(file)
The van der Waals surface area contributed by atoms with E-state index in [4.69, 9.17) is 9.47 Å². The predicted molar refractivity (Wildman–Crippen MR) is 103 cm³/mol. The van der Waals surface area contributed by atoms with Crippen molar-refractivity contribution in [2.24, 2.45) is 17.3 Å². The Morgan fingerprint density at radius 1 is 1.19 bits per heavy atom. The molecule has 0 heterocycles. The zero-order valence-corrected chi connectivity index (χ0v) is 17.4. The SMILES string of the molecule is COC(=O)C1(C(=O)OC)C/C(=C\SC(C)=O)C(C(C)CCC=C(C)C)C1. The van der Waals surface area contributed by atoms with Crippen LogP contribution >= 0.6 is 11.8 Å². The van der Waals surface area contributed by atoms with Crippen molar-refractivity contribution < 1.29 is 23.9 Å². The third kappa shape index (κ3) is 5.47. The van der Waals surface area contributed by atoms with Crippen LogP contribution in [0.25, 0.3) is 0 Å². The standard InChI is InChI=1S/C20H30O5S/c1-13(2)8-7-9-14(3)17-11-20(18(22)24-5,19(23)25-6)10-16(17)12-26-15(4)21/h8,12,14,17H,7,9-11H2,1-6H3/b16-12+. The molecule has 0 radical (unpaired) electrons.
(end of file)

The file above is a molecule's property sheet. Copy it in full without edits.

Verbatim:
The van der Waals surface area contributed by atoms with E-state index in [4.69, 9.17) is 9.47 Å². The predicted molar refractivity (Wildman–Crippen MR) is 103 cm³/mol. The van der Waals surface area contributed by atoms with Crippen molar-refractivity contribution in [2.24, 2.45) is 17.3 Å². The Morgan fingerprint density at radius 1 is 1.19 bits per heavy atom. The molecule has 0 heterocycles. The zero-order valence-corrected chi connectivity index (χ0v) is 17.4. The SMILES string of the molecule is COC(=O)C1(C(=O)OC)C/C(=C\SC(C)=O)C(C(C)CCC=C(C)C)C1. The van der Waals surface area contributed by atoms with Crippen LogP contribution >= 0.6 is 11.8 Å². The van der Waals surface area contributed by atoms with Crippen molar-refractivity contribution < 1.29 is 23.9 Å². The third kappa shape index (κ3) is 5.47. The van der Waals surface area contributed by atoms with Crippen LogP contribution in [0.25, 0.3) is 0 Å². The standard InChI is InChI=1S/C20H30O5S/c1-13(2)8-7-9-14(3)17-11-20(18(22)24-5,19(23)25-6)10-16(17)12-26-15(4)21/h8,12,14,17H,7,9-11H2,1-6H3/b16-12+. The molecule has 0 radical (unpaired) electrons.